In Lifetime's joyful "Mahalia," Danielle Brooks' song and fury triumphs over a tepid script

The latest biopic about a Black woman music icon chooses to gladden the heart rather than provide substance

By Melanie McFarland
April 3, 2021 7:00PM (UTC)
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Danielle Brooks in "Robin Roberts Presents: Mahalia" (Lifetime)

Lifetime's "Robin Roberts Presents: Mahalia" proves Mahalia Jackson's story could span more than two hours quite easily. Scan her biography, listen to her voice, appreciate the fullness of her talent, and it isn't farfetched to say she'd be as worthy a candidate for a season of "Genius" as Aretha Franklin.

Jackson didn't sing popular music, though – she sang gospel. That may be the difference, although it shouldn't be. Mahalia sang for the church with a blues-style fire and spirit inspired by Bessie Smith that scandalized Chicago churches at first but eventually brought Carnegie Hall calling. Her crossover appeal with Black and white radio listeners likely influenced Franklin to borrow a portion of Jackson's flavor for her own vocal stylings.

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One would become the Queen of Soul, donning her crown with confidence.

According to the version of Jackson presented in "Mahalia" and played by powerhouse performer Danielle Brooks ("Orange Is the New Black"), the Queen of Gospel did not assume her reign so easily. A lack of self-confidence was partly to blame for that, but propriety policing also dims her light for a time. We only see young Mahalia briefly as a child, singing to Smith's records in an angelic voice that stops people in their tracks. Instead of celebrating the girl's talent, her Aunt Duke chastises the girl, insisting she use her gifts only to upraise God and for no other purpose.

That message stays with her throughout her adulthood, as does the energy and spirit she picked up from those old blues records. Brooks rides out every swoop, rise and trill in Jackson's style as she recreates signature moments from the singer's life. In covering the gospel singer, Brooks doesn't merely capture the essence of Jackson's vocal fortitude. She's holding true to Jackson's guiding principle that gospel's specialness lies in its its ability to lift a person's spirit and make them feel better.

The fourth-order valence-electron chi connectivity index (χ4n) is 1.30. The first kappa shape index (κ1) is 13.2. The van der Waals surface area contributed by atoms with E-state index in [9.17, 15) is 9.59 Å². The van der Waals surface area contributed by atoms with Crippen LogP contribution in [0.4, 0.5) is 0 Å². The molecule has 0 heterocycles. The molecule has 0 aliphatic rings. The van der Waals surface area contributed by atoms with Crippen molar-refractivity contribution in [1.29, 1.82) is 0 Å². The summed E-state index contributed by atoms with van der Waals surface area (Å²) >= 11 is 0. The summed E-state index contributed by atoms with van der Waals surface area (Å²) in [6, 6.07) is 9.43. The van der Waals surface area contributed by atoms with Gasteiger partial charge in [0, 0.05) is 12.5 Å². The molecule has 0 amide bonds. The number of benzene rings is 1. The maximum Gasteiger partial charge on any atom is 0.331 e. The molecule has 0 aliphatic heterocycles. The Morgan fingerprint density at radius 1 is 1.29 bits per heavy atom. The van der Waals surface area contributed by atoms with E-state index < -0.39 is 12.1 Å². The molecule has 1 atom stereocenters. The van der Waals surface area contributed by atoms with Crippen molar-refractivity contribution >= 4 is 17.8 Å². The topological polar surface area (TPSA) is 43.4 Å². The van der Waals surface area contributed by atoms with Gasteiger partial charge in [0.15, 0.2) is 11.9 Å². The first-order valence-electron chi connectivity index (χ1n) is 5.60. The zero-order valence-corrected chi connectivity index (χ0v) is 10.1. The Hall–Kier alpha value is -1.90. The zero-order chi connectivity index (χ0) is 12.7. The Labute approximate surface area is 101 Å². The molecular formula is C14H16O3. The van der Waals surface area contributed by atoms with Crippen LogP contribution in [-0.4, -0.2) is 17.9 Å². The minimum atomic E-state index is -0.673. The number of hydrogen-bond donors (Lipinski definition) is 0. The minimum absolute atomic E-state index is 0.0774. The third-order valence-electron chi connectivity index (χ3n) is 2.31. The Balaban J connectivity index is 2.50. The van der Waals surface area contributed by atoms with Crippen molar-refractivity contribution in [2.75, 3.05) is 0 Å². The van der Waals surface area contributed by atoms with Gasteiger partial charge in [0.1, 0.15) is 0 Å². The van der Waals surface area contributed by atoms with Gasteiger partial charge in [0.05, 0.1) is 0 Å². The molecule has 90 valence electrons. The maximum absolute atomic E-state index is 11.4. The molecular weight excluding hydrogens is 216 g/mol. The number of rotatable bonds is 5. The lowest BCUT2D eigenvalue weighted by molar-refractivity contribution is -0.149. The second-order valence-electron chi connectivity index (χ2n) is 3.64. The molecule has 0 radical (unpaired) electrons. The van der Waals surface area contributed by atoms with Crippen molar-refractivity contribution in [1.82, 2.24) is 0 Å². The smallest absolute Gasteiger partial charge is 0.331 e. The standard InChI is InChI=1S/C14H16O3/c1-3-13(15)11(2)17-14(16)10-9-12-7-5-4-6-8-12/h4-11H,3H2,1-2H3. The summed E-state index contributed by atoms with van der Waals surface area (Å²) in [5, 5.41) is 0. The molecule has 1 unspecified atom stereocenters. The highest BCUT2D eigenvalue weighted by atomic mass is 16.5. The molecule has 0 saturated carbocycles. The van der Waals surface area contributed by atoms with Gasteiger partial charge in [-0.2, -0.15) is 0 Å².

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"When I sing God's music, it's hope," she explains to one of the many people begging  her to make a blues record. "I can't stand to live with any more pain."

That line may prove to be an essential citation in an ongoing argument about how Black female artists have been portrayed in films like these, especially lately. Here writers Bettina Gilois (who died in July 2020) and Todd Kreidler create a story that is joyful, bright and facile in the way that Lifetime fictionalized biographies tend to be.

Take this not a mark against it but an indicator of what to expect: nice isn't necessarily code for terrible. On the contrary "Mahalia" is pleasing, good mood fodder that should in no way be considered an exhaustive account of the gospel virtuoso's expansive life. It may not qualify as an outstanding work of art or the definitive dramatization of Jackson's life, but Brooks' preeminence is the answer to any question of how this show will get over with audiences.

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"Mahalia" isn't entirely washed cleaned of the singer's struggles; we see her encounter discrimination in the South and from Black people in the North, such as when a respected professor chides her during a voice lesson that the way she sang was "a discredit to the Negro race," adding that white people would never understand it.

This is one moment, not a refrain in her life, and that's a refreshing take in this season spotlighting Black women like Franklin, Billie Holiday and most recently, Tina Turner. Each of their treatments depict pain as an ongoing entity around which these artists had to navigate – and indeed, their tumultuous and abusive relationships with men in their lives loom large in their stories.